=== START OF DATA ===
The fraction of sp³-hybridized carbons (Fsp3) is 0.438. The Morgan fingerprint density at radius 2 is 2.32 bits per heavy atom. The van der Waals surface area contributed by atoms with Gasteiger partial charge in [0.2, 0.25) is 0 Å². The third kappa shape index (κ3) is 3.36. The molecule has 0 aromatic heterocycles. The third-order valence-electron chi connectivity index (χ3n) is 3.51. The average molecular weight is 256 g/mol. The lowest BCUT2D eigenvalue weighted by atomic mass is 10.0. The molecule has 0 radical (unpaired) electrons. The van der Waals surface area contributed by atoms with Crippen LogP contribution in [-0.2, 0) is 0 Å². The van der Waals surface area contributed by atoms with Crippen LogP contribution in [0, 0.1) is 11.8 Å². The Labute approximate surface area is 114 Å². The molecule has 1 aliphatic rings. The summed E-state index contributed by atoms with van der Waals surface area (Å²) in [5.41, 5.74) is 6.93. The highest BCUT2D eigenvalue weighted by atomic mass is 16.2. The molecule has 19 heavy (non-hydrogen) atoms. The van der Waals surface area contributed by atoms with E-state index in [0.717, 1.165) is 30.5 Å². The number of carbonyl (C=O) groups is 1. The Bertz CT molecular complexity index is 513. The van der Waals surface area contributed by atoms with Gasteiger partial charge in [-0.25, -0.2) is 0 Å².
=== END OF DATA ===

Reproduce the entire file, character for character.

The fraction of sp³-hybridized carbons (Fsp3) is 0.438. The Morgan fingerprint density at radius 2 is 2.32 bits per heavy atom. The van der Waals surface area contributed by atoms with Gasteiger partial charge in [0.2, 0.25) is 0 Å². The third kappa shape index (κ3) is 3.36. The molecule has 0 aromatic heterocycles. The third-order valence-electron chi connectivity index (χ3n) is 3.51. The average molecular weight is 256 g/mol. The lowest BCUT2D eigenvalue weighted by atomic mass is 10.0. The molecule has 0 radical (unpaired) electrons. The van der Waals surface area contributed by atoms with Crippen LogP contribution in [-0.2, 0) is 0 Å². The van der Waals surface area contributed by atoms with Crippen LogP contribution in [0, 0.1) is 11.8 Å². The Labute approximate surface area is 114 Å². The molecule has 1 aliphatic rings. The summed E-state index contributed by atoms with van der Waals surface area (Å²) in [5.41, 5.74) is 6.93. The highest BCUT2D eigenvalue weighted by atomic mass is 16.2. The molecule has 19 heavy (non-hydrogen) atoms. The van der Waals surface area contributed by atoms with E-state index in [0.717, 1.165) is 30.5 Å². The number of carbonyl (C=O) groups is 1. The Bertz CT molecular complexity index is 513. The van der Waals surface area contributed by atoms with Gasteiger partial charge in [-0.25, -0.2) is 0 Å².